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Steaming Vegi's

Tom_McCurnin's picture

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I need to steam enough vegi's for 12 this weekend. Yes, I have a manual steamer (the kind that fits in a saucepan), but need more space for the vegi's. The electric models look interesting, but don't appear to have enough space and are a little pricy. Any suggestions? Thanks in advance.

Jean_'s picture

(post #25882, reply #1 of 13)

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Do you have a spaghetti cooker? a tall skinny stock pot? In a pinch I've even used a large metal colander in a dutch oven or other large pot.

Sandra_'s picture

(post #25882, reply #2 of 13)

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IMHO specialized equipment like electric veggie steamers don't justify their cost unless you use them every day (or at least several times a week.) I just steamed a huge pile of vegies on a pizza pan with perforated bottom over top a pot of water that was boiling for spaghetti. Worked perfectly. A colander would work, too.

Glenys_'s picture

(post #25882, reply #3 of 13)

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A chemist once told me that the combination of heat and light i.e. glass lids on steaming units, actually kills the much desired nutrients. When it comes to large batches I still believe that blanching and refreshing, paying close attention to perfect "doneness" far more effective than most attempts at steaming. Brighter colour too.

MEAN_CHEF's picture

(post #25882, reply #4 of 13)

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And then there is a perforated hotel pan which is perfect for the job.

Jean_'s picture

(post #25882, reply #5 of 13)

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Then what did he say happened to the "dead" nutrients--always curious.:-)

Carolina's picture

(post #25882, reply #6 of 13)

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Just like Jean, etc. said, use a large stock pot with a steamer basket, like the one used to steam seafood. BTW, what's a glass lid got to do with anything? Some of my pots have glass lids and I like being able to watch the different stages of cooking of a dish without having to lift the lid and disturbing the cooking process. Rice is a perfect example.

mangia!'s picture

(post #25882, reply #7 of 13)

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The July issue of Fine Cooking (out already!) suggests opening, emptying, and cleaning cans. (I would think tuna cans would be a good size). Be sure to open them at both top and bottom (and peel off paper labels I would think). Set them in the bottom of a pot, add water, and set a cake rack on top. Set vegies on the rack, cover, and steam. Voila!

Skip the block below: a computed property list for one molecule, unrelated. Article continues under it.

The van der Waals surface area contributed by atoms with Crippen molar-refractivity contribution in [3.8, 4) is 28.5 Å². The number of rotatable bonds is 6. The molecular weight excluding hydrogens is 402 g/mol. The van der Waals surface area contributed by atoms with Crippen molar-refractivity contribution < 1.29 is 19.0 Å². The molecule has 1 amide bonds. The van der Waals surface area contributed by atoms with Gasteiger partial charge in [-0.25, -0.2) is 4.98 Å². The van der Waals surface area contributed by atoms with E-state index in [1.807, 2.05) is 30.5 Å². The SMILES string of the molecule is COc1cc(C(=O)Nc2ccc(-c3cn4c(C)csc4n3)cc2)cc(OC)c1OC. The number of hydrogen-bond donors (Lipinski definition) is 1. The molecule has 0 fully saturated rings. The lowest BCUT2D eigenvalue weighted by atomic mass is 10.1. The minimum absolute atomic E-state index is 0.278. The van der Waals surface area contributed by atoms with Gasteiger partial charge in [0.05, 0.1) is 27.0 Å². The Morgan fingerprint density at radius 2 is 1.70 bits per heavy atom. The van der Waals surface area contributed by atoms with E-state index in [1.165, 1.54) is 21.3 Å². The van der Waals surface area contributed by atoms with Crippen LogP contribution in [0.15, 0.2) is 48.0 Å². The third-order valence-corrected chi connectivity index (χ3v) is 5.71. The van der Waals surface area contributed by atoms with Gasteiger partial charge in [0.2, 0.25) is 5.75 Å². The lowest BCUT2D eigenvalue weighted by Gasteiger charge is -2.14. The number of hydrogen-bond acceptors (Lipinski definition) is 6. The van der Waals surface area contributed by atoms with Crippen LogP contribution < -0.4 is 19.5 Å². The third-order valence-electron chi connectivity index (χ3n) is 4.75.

zally_'s picture

(post #25882, reply #8 of 13)

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NancyH: Now THERE is a good idea!!!

Jean_'s picture

(post #25882, reply #9 of 13)

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My cake racks are all square or rectangular. I like your idea, but who makes round ones? A square one would work for corn on the cob, but not for a bunch of cut up carrots, broccoli and cauliflower. Hmm, I'll just have to stick to my metal collander.

Glenys_'s picture

(post #25882, reply #10 of 13)

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The combination of light and heat at the same time diminished A, the B vitamins, and C at a greater rate than heat alone. I read the same material again in an article about nutrient sources in vegetables.
I have no glass lid pots, but it twigged when I saw the ad for B&D steamers.

Glenys_'s picture

(post #25882, reply #11 of 13)

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I don't understand the thing about not taking the lid off the rice. In the rice eating countries around the world they often cook rice beautifully without a lid, or at least a tight lid. It seems to be a North American thing perhaps.

Walt's picture

(post #25882, reply #12 of 13)

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There is a nice inexpensive pasta set with two
steamer baskets... one low and one high. I do
refresh the veg after steaming. It has a glass
lid but sells for about 19.95.

Walt's picture

(post #25882, reply #13 of 13)

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How about the wood ones. I believe you can stack those and I seem to remember that they were not too
pricy.